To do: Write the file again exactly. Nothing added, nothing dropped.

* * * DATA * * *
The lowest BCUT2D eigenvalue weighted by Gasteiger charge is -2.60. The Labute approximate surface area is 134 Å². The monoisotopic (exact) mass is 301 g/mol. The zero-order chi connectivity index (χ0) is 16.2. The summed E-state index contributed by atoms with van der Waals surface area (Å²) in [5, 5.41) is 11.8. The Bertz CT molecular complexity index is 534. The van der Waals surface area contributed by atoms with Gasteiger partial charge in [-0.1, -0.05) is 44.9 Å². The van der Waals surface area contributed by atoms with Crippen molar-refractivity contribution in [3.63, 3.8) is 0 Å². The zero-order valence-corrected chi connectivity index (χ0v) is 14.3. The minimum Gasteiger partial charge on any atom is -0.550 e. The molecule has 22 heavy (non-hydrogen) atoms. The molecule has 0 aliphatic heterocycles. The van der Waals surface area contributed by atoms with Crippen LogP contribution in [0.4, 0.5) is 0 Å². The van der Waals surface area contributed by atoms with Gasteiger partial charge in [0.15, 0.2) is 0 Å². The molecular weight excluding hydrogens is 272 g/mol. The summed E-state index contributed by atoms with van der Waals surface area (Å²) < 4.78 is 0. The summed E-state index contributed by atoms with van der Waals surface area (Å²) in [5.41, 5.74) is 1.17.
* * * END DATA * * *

The lowest BCUT2D eigenvalue weighted by Gasteiger charge is -2.60. The Labute approximate surface area is 134 Å². The monoisotopic (exact) mass is 301 g/mol. The zero-order chi connectivity index (χ0) is 16.2. The summed E-state index contributed by atoms with van der Waals surface area (Å²) in [5, 5.41) is 11.8. The Bertz CT molecular complexity index is 534. The van der Waals surface area contributed by atoms with Gasteiger partial charge in [-0.1, -0.05) is 44.9 Å². The van der Waals surface area contributed by atoms with Crippen molar-refractivity contribution in [3.63, 3.8) is 0 Å². The zero-order valence-corrected chi connectivity index (χ0v) is 14.3. The minimum Gasteiger partial charge on any atom is -0.550 e. The molecule has 22 heavy (non-hydrogen) atoms. The molecule has 0 aliphatic heterocycles. The van der Waals surface area contributed by atoms with Crippen LogP contribution in [0.4, 0.5) is 0 Å². The van der Waals surface area contributed by atoms with Gasteiger partial charge in [0.15, 0.2) is 0 Å². The molecular weight excluding hydrogens is 272 g/mol. The summed E-state index contributed by atoms with van der Waals surface area (Å²) < 4.78 is 0. The summed E-state index contributed by atoms with van der Waals surface area (Å²) in [5.41, 5.74) is 1.17.